Researchers found that an experimental drug safely reduced Alzheimer’s pathology and improved the cognition in elderly squirrel monkeys. The team now plans to test the treatment in a Phase 1 trial in humans.
Scientists in the field of Alzheimer’s have struggled to carry promising findings in mice studies into human trials, but primate researchers believe that animals like monkeys — with brains and bodies that much more closely resemble humans — could be the missing link. Before investing the vast resources required for clinical trials, they hope that testing experimental Alzheimer’s treatments in non-human primates could improve the dismal track record of Alzheimer’s trials.
Taking this approach, a group of scientists have recently found that an immunotherapy treatment known as CpG oligodeoxynucleotides (CpG ODN) boosted aged squirrel monkeys’ immune systems and safely cleared Alzheimer’s pathology in their brains. The findings build on the team’s past research in mouse models, and they are now planning to test CpG ODN’s effects in patients.
Dr. Thomas Wisniewski, professor of neurology, pathology and psychiatry at New York University Grossman School of Medicine who is the co-senior author of study, said CpG ODN reduced the accumulation of beta-amyloid proteins, a telltale sign of Alzheimer’s, and improved cognitive functions in elderly squirrel monkeys.
“It was clear that stimulation of the innate immune system is successful in leading to behavioral benefits, reductions of beta-amyloid burden without any evidence of toxicity,” Wisniewski told Being Patient of CpG ODN’s effects on the squirrel monkeys.
He added that there has been “certainly no evidence of things like hemorrhage or excessive inflammation — the sorts of complications that are plaguing antibody clinical trials,” referring to the amyloid-related imaging abnormalities (ARIA) — a known side effect reported in human clinical trials of immunotherapies including Aduhelm, the drug recently approved by the Food and Drug Administration. Complications of ARIAs include brain swelling and bleeding, and inflammation related to amyloid in the brain’s blood vessels.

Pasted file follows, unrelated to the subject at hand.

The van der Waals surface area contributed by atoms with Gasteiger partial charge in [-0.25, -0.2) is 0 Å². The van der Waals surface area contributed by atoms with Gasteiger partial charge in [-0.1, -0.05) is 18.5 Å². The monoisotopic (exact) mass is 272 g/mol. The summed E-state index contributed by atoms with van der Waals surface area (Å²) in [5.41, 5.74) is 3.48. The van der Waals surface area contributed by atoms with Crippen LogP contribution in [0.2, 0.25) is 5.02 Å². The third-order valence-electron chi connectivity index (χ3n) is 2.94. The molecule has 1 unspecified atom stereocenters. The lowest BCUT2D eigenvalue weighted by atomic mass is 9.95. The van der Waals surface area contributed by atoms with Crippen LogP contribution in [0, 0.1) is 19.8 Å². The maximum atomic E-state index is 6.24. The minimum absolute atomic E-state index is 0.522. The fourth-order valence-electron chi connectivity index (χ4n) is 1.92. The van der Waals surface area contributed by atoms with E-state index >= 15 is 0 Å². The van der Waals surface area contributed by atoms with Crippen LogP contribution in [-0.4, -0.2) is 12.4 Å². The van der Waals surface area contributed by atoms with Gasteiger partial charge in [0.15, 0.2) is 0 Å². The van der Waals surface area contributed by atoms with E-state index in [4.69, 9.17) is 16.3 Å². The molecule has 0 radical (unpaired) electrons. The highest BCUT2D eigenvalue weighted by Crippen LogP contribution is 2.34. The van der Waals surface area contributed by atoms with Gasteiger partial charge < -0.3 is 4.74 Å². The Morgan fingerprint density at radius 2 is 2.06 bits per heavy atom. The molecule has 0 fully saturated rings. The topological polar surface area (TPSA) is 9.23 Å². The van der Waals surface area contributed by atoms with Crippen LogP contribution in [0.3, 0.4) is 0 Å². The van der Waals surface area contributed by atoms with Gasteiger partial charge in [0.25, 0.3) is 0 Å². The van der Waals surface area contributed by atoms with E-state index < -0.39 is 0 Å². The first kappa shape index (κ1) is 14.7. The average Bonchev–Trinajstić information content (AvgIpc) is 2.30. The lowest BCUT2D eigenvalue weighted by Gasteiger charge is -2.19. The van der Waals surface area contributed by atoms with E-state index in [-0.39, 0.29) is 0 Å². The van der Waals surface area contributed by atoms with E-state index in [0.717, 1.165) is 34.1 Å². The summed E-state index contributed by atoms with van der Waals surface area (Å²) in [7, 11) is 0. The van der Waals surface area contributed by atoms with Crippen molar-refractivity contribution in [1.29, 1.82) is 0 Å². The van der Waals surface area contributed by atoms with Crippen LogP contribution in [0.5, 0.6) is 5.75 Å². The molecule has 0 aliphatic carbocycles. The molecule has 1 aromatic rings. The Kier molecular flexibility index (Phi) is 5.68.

Like humans, squirrel monkeys naturally develop amyloid pathology — like beta-amyloid plaques within the brain’s gray matter — as they age, whereas mice brains don’t naturally produce beta-amyloid; mice are genetically engineered in the lab to produce high levels of these proteins. Squirrel monkeys’ amyloid pathology is actually largely found in the brain’s blood vessels, rather than in the gray matter of the brain. But this condition, known as cerebral amyloid angiopathy, occurs in nearly all human patients with Alzheimer’s, according to Wisniewski and colleagues. Given that ARIAs are linked with the presence and clearance of cerebral amyloid angiopathy, aged squirrel monkeys are thereby ideal models for testing CpG ODN’s safety and effects, the team wrote.
For the study, published in Brain, eight elderly squirrel monkeys received monthly infusions of CpG ODN and a control group of seven age-matched monkeys were given saline solutions over a two-year period. Wisniewski and colleagues observed the monkeys’ behaviors, measured their cognitive functions, and analyzed samples of their brain tissue and blood.
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The team found that the drug triggered beneficial immune responses in the treated monkeys, without leading to excessive and sustained inflammation. These monkeys’ learning skills and ability to remember their surroundings were far better than those in the control group, and similar to younger monkeys. Additionally, the treatment group had lower levels of amyloid pathology compared to the control group.
Wisniewski said CpG ODN can enhance the ability of the microglia and macrophages, cells in the immune system, to clear harmful proteins in the brain like the build-up of beta-amyloid. But stimulating these cells is a double-edged sword; overstimulation can lead to harmful levels of inflammation — a stumbling block of past attempts to target the immune system, he explained. Monthly injections of CpG ODN offer the chance for microglia and macrophages to rest, avoiding excessive inflammation, and the dysfunction and death of neurons.
“We were spacing out the stimulation so macrophages and microglia had the opportunity to return to baseline. It was like a pulsed stimulation. You’re enhancing their ability, but then you’re allowing them to go back to normal more or less,” he said of macrophage and microglia activity, “and then you repeat this in multiple cycles. It’s like giving pulses of chemotherapy with a chance for recovery in between.”
While animal testing, including experiments on monkeys, remains controversial, primate researchers say that the genetics, physiology, anatomy and cognition of non-human primates are much more comparable to humans than rodents: Non-human primates could offer insights not only into aging and disease, but also shed light on the potential of experimental therapies for Alzheimer’s like CpG ODN.
With positive results from studying elderly squirrel monkeys, the team is planning to launch a Phase 1 clinical trial of CpG ODN by the end of this year, involving 30 participants with early-stage Alzheimer’s.